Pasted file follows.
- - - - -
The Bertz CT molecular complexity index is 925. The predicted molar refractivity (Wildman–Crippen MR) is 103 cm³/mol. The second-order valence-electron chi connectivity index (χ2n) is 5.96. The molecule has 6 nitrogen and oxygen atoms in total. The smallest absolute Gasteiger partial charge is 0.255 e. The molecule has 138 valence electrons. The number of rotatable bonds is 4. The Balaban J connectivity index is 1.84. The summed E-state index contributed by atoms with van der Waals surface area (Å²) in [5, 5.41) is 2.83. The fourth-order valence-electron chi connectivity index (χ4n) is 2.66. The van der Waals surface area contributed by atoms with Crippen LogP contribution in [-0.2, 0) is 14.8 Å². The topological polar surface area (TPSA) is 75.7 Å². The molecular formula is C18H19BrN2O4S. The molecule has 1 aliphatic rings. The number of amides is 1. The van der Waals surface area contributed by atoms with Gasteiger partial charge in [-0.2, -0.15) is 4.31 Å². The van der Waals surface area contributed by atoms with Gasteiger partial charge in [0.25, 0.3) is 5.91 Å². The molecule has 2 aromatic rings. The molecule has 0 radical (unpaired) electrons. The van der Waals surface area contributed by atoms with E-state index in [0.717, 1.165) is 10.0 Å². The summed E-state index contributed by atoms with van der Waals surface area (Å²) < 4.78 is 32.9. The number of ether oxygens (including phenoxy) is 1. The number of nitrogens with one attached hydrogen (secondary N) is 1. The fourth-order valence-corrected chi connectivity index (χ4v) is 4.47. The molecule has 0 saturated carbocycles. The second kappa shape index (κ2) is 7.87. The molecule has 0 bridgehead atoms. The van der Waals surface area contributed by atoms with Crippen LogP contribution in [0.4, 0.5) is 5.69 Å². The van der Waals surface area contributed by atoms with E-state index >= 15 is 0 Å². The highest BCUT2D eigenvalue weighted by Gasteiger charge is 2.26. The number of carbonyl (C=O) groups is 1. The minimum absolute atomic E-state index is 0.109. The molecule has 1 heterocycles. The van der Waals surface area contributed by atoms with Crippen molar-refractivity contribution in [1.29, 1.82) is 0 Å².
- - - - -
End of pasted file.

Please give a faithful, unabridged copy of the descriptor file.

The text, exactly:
The Bertz CT molecular complexity index is 925. The predicted molar refractivity (Wildman–Crippen MR) is 103 cm³/mol. The second-order valence-electron chi connectivity index (χ2n) is 5.96. The molecule has 6 nitrogen and oxygen atoms in total. The smallest absolute Gasteiger partial charge is 0.255 e. The molecule has 138 valence electrons. The number of rotatable bonds is 4. The Balaban J connectivity index is 1.84. The summed E-state index contributed by atoms with van der Waals surface area (Å²) in [5, 5.41) is 2.83. The fourth-order valence-electron chi connectivity index (χ4n) is 2.66. The van der Waals surface area contributed by atoms with Crippen LogP contribution in [-0.2, 0) is 14.8 Å². The topological polar surface area (TPSA) is 75.7 Å². The molecular formula is C18H19BrN2O4S. The molecule has 1 aliphatic rings. The number of amides is 1. The van der Waals surface area contributed by atoms with Gasteiger partial charge in [-0.2, -0.15) is 4.31 Å². The van der Waals surface area contributed by atoms with Gasteiger partial charge in [0.25, 0.3) is 5.91 Å². The molecule has 2 aromatic rings. The molecule has 0 radical (unpaired) electrons. The van der Waals surface area contributed by atoms with E-state index in [0.717, 1.165) is 10.0 Å². The summed E-state index contributed by atoms with van der Waals surface area (Å²) < 4.78 is 32.9. The number of ether oxygens (including phenoxy) is 1. The number of nitrogens with one attached hydrogen (secondary N) is 1. The fourth-order valence-corrected chi connectivity index (χ4v) is 4.47. The molecule has 0 saturated carbocycles. The second kappa shape index (κ2) is 7.87. The molecule has 0 bridgehead atoms. The van der Waals surface area contributed by atoms with Crippen LogP contribution in [0.4, 0.5) is 5.69 Å². The van der Waals surface area contributed by atoms with E-state index >= 15 is 0 Å². The highest BCUT2D eigenvalue weighted by Gasteiger charge is 2.26. The number of carbonyl (C=O) groups is 1. The minimum absolute atomic E-state index is 0.109. The molecule has 1 heterocycles. The van der Waals surface area contributed by atoms with Crippen molar-refractivity contribution in [1.29, 1.82) is 0 Å².